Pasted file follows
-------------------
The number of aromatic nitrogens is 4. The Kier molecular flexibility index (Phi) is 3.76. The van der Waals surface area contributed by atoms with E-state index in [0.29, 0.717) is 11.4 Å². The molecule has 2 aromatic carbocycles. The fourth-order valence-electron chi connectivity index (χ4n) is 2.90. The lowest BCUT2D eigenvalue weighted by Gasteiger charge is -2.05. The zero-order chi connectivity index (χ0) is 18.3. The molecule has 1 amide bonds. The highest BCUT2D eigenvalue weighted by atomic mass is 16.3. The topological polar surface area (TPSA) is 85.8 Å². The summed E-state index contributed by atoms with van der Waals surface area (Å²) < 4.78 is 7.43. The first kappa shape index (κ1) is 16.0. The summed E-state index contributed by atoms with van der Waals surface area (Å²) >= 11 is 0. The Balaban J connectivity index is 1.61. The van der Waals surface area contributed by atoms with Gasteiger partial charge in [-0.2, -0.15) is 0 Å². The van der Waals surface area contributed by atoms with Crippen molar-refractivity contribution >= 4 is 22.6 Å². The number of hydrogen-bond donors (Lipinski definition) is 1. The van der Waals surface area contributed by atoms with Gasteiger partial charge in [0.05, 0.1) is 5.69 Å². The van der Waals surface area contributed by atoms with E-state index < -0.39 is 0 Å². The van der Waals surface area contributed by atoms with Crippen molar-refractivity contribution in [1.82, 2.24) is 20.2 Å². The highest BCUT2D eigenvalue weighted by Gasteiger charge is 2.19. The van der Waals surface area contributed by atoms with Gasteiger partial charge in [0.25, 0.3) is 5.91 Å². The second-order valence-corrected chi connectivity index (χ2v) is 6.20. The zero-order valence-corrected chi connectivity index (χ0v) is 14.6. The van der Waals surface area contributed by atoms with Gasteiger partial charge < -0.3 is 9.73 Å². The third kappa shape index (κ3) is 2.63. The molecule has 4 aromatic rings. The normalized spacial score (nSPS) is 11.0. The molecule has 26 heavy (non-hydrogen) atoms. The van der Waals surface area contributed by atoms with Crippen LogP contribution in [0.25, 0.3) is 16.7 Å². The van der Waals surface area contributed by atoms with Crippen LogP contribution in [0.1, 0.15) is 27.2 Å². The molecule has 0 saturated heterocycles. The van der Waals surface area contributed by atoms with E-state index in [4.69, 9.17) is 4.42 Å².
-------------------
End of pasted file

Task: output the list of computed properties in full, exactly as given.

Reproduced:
The number of aromatic nitrogens is 4. The Kier molecular flexibility index (Phi) is 3.76. The van der Waals surface area contributed by atoms with E-state index in [0.29, 0.717) is 11.4 Å². The molecule has 2 aromatic carbocycles. The fourth-order valence-electron chi connectivity index (χ4n) is 2.90. The lowest BCUT2D eigenvalue weighted by Gasteiger charge is -2.05. The zero-order chi connectivity index (χ0) is 18.3. The molecule has 1 amide bonds. The highest BCUT2D eigenvalue weighted by atomic mass is 16.3. The topological polar surface area (TPSA) is 85.8 Å². The summed E-state index contributed by atoms with van der Waals surface area (Å²) < 4.78 is 7.43. The first kappa shape index (κ1) is 16.0. The summed E-state index contributed by atoms with van der Waals surface area (Å²) >= 11 is 0. The Balaban J connectivity index is 1.61. The van der Waals surface area contributed by atoms with Gasteiger partial charge in [-0.2, -0.15) is 0 Å². The van der Waals surface area contributed by atoms with Crippen molar-refractivity contribution >= 4 is 22.6 Å². The number of hydrogen-bond donors (Lipinski definition) is 1. The van der Waals surface area contributed by atoms with Gasteiger partial charge in [0.05, 0.1) is 5.69 Å². The van der Waals surface area contributed by atoms with E-state index < -0.39 is 0 Å². The van der Waals surface area contributed by atoms with Crippen molar-refractivity contribution in [1.82, 2.24) is 20.2 Å². The highest BCUT2D eigenvalue weighted by Gasteiger charge is 2.19. The van der Waals surface area contributed by atoms with Gasteiger partial charge in [0.25, 0.3) is 5.91 Å². The second-order valence-corrected chi connectivity index (χ2v) is 6.20. The zero-order valence-corrected chi connectivity index (χ0v) is 14.6. The van der Waals surface area contributed by atoms with Gasteiger partial charge < -0.3 is 9.73 Å². The third kappa shape index (κ3) is 2.63. The molecule has 4 aromatic rings. The normalized spacial score (nSPS) is 11.0. The molecule has 26 heavy (non-hydrogen) atoms. The van der Waals surface area contributed by atoms with Crippen LogP contribution in [0.25, 0.3) is 16.7 Å². The van der Waals surface area contributed by atoms with Crippen LogP contribution in [0.1, 0.15) is 27.2 Å². The molecule has 0 saturated heterocycles. The van der Waals surface area contributed by atoms with E-state index in [4.69, 9.17) is 4.42 Å².